Tuesday, February 25, 2014

Putu Veyanawa!


Does anyone know how to keep people from standing on a chair with a caned seat? Beat them? Knock them from the chair? Make them pay for new caning? A caned chair just seems to invite people to stand on it.

I inherited 12 chairs from my aunt and all needed to be caned; the old seats torn over the decades. I stored them hoping I’d one day be able to afford to have them redone – not a cheap undertaking in California.

But in Sri Lanka, the cane man doesn’t wait for you to call, he travels around your neighborhood, crying out, 'Putu Veyanawa' Chair weaving! I saw him one day, on his bicycle with the cane strips hanging out the back end and I yelled to him, ‘Enna!’ Come here!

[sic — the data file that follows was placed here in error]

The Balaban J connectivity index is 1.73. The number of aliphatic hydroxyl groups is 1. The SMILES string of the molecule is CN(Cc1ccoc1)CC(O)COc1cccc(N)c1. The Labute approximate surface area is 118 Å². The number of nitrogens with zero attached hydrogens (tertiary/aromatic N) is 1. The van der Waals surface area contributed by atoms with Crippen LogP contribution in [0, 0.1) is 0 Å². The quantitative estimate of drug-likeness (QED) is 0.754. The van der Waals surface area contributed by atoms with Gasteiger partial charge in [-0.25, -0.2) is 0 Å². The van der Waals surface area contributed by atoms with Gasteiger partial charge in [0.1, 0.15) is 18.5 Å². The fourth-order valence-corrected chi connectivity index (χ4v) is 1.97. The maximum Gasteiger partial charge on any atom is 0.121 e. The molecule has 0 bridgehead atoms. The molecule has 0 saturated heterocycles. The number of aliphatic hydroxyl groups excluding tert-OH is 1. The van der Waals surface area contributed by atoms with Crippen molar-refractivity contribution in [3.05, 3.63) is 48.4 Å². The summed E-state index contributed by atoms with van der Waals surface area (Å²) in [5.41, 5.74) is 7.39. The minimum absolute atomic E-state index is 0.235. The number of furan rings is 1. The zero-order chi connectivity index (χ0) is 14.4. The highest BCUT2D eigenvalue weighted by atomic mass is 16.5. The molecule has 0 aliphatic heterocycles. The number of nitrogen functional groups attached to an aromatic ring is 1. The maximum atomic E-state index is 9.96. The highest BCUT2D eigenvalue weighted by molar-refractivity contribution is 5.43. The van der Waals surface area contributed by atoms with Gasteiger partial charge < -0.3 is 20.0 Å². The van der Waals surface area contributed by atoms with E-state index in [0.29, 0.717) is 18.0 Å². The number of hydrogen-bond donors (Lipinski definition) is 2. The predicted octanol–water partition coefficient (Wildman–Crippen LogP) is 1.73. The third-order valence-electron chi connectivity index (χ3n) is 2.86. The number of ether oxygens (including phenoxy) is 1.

I dragged four chairs into the carport. Someone had stood on them and broken each seat. Most likely the maids who had no clue that they were damaging the furniture while dusting the top of the almira (wardrobe closet). Lipton knew better.

The weaver laid out his cane strips and went to work. I thought it’d be a quick and easy job to do, but he was diligent and took all day for the 4 chairs. Amazingly enough he only charged RS 800 ($6) per chair. Too bad he couldn’t fix the dozen chairs I had inherited from my aunt!

The weaving man with his cane strips.

Fast (not really) at work.

Intricate work.

Takes concentration.

Time for a smile.


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